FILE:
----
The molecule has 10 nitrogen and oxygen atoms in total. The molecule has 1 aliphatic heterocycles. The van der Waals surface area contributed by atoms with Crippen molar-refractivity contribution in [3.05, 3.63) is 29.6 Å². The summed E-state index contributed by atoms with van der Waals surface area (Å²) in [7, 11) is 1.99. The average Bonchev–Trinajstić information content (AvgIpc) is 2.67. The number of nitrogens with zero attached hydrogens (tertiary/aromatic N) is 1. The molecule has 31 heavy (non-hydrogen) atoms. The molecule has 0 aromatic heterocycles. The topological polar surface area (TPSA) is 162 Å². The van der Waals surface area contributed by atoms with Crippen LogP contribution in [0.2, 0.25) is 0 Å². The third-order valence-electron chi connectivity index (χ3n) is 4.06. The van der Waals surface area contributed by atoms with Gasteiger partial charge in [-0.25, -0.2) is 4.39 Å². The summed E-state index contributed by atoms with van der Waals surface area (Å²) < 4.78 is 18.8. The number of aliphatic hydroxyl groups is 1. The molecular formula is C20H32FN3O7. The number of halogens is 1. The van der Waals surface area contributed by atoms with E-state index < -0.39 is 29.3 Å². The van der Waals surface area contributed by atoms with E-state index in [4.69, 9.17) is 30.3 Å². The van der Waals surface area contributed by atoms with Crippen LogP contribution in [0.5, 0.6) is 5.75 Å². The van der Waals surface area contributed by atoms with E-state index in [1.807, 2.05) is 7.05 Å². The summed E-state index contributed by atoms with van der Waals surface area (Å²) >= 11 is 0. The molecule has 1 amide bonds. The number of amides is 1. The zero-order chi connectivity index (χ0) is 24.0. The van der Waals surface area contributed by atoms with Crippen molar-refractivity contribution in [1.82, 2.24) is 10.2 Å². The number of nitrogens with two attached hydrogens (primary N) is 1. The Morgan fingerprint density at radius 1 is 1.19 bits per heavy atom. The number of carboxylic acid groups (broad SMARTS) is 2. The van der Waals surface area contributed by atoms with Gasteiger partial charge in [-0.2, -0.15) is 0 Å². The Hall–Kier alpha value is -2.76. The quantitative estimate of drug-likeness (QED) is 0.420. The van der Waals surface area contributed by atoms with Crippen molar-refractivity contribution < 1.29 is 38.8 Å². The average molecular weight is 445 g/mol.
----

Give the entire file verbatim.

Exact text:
The molecule has 10 nitrogen and oxygen atoms in total. The molecule has 1 aliphatic heterocycles. The van der Waals surface area contributed by atoms with Crippen molar-refractivity contribution in [3.05, 3.63) is 29.6 Å². The summed E-state index contributed by atoms with van der Waals surface area (Å²) in [7, 11) is 1.99. The average Bonchev–Trinajstić information content (AvgIpc) is 2.67. The number of nitrogens with zero attached hydrogens (tertiary/aromatic N) is 1. The molecule has 31 heavy (non-hydrogen) atoms. The molecule has 0 aromatic heterocycles. The topological polar surface area (TPSA) is 162 Å². The van der Waals surface area contributed by atoms with Crippen LogP contribution in [0.2, 0.25) is 0 Å². The third-order valence-electron chi connectivity index (χ3n) is 4.06. The van der Waals surface area contributed by atoms with Gasteiger partial charge in [-0.25, -0.2) is 4.39 Å². The summed E-state index contributed by atoms with van der Waals surface area (Å²) < 4.78 is 18.8. The number of aliphatic hydroxyl groups is 1. The molecular formula is C20H32FN3O7. The number of halogens is 1. The van der Waals surface area contributed by atoms with E-state index < -0.39 is 29.3 Å². The van der Waals surface area contributed by atoms with E-state index in [4.69, 9.17) is 30.3 Å². The van der Waals surface area contributed by atoms with Crippen LogP contribution in [0.5, 0.6) is 5.75 Å². The van der Waals surface area contributed by atoms with E-state index in [1.807, 2.05) is 7.05 Å². The summed E-state index contributed by atoms with van der Waals surface area (Å²) >= 11 is 0. The molecule has 1 amide bonds. The number of amides is 1. The zero-order chi connectivity index (χ0) is 24.0. The van der Waals surface area contributed by atoms with Crippen molar-refractivity contribution in [1.82, 2.24) is 10.2 Å². The number of nitrogens with two attached hydrogens (primary N) is 1. The Morgan fingerprint density at radius 1 is 1.19 bits per heavy atom. The number of carboxylic acid groups (broad SMARTS) is 2. The van der Waals surface area contributed by atoms with Gasteiger partial charge in [-0.2, -0.15) is 0 Å². The Hall–Kier alpha value is -2.76. The quantitative estimate of drug-likeness (QED) is 0.420. The van der Waals surface area contributed by atoms with Crippen molar-refractivity contribution < 1.29 is 38.8 Å². The average molecular weight is 445 g/mol.